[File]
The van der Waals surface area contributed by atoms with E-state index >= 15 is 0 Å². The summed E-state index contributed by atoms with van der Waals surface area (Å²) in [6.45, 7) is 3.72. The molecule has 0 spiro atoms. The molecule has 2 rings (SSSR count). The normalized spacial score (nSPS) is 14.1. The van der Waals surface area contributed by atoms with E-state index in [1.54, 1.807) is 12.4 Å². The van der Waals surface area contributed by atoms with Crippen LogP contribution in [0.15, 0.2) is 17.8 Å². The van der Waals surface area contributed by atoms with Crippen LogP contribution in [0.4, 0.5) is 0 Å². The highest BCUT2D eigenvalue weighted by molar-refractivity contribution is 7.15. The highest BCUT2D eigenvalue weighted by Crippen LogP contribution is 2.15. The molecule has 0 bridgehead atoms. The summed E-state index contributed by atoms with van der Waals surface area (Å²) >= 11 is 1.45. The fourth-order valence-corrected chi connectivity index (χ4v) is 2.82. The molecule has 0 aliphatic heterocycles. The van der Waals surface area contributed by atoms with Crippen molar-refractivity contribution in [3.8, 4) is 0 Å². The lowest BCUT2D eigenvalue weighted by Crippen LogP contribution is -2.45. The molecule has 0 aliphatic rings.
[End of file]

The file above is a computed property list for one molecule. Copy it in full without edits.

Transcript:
The van der Waals surface area contributed by atoms with E-state index >= 15 is 0 Å². The summed E-state index contributed by atoms with van der Waals surface area (Å²) in [6.45, 7) is 3.72. The molecule has 0 spiro atoms. The molecule has 2 rings (SSSR count). The normalized spacial score (nSPS) is 14.1. The van der Waals surface area contributed by atoms with E-state index in [1.54, 1.807) is 12.4 Å². The van der Waals surface area contributed by atoms with Crippen LogP contribution in [0.15, 0.2) is 17.8 Å². The van der Waals surface area contributed by atoms with Crippen LogP contribution in [0.4, 0.5) is 0 Å². The highest BCUT2D eigenvalue weighted by molar-refractivity contribution is 7.15. The highest BCUT2D eigenvalue weighted by Crippen LogP contribution is 2.15. The molecule has 0 bridgehead atoms. The summed E-state index contributed by atoms with van der Waals surface area (Å²) >= 11 is 1.45. The fourth-order valence-corrected chi connectivity index (χ4v) is 2.82. The molecule has 0 aliphatic heterocycles. The van der Waals surface area contributed by atoms with Crippen molar-refractivity contribution in [3.8, 4) is 0 Å². The lowest BCUT2D eigenvalue weighted by Crippen LogP contribution is -2.45. The molecule has 0 aliphatic rings.